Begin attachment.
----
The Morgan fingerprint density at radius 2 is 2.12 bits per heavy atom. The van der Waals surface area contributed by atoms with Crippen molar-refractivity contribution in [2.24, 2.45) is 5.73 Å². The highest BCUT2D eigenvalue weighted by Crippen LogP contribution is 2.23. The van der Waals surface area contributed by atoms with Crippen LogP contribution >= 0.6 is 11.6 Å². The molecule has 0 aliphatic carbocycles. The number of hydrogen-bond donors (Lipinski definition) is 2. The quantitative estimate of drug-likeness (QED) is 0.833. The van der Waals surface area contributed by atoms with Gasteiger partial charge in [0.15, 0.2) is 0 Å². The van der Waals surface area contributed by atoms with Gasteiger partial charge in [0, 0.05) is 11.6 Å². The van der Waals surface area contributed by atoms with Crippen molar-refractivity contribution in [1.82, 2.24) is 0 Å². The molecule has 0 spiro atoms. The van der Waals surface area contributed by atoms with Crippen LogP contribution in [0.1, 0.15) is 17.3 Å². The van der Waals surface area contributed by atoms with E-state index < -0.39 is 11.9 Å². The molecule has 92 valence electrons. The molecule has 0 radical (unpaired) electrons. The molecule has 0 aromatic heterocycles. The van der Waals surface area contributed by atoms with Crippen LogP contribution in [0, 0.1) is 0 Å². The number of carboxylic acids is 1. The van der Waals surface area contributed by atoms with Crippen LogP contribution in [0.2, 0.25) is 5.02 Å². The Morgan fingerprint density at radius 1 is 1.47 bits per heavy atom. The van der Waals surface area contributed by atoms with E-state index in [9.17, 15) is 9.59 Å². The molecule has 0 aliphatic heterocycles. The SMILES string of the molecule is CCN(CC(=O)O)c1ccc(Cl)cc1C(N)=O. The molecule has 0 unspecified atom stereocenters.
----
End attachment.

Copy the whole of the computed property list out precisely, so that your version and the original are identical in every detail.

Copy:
The Morgan fingerprint density at radius 2 is 2.12 bits per heavy atom. The van der Waals surface area contributed by atoms with Crippen molar-refractivity contribution in [2.24, 2.45) is 5.73 Å². The highest BCUT2D eigenvalue weighted by Crippen LogP contribution is 2.23. The van der Waals surface area contributed by atoms with Crippen LogP contribution >= 0.6 is 11.6 Å². The molecule has 0 aliphatic carbocycles. The number of hydrogen-bond donors (Lipinski definition) is 2. The quantitative estimate of drug-likeness (QED) is 0.833. The van der Waals surface area contributed by atoms with Gasteiger partial charge in [0.15, 0.2) is 0 Å². The van der Waals surface area contributed by atoms with Gasteiger partial charge in [0, 0.05) is 11.6 Å². The van der Waals surface area contributed by atoms with Crippen molar-refractivity contribution in [1.82, 2.24) is 0 Å². The molecule has 0 spiro atoms. The van der Waals surface area contributed by atoms with Crippen LogP contribution in [0.1, 0.15) is 17.3 Å². The van der Waals surface area contributed by atoms with E-state index < -0.39 is 11.9 Å². The molecule has 92 valence electrons. The molecule has 0 radical (unpaired) electrons. The molecule has 0 aromatic heterocycles. The van der Waals surface area contributed by atoms with Crippen LogP contribution in [0, 0.1) is 0 Å². The number of carboxylic acids is 1. The van der Waals surface area contributed by atoms with Crippen LogP contribution in [0.2, 0.25) is 5.02 Å². The Morgan fingerprint density at radius 1 is 1.47 bits per heavy atom. The van der Waals surface area contributed by atoms with E-state index in [9.17, 15) is 9.59 Å². The molecule has 0 aliphatic heterocycles. The SMILES string of the molecule is CCN(CC(=O)O)c1ccc(Cl)cc1C(N)=O. The molecule has 0 unspecified atom stereocenters.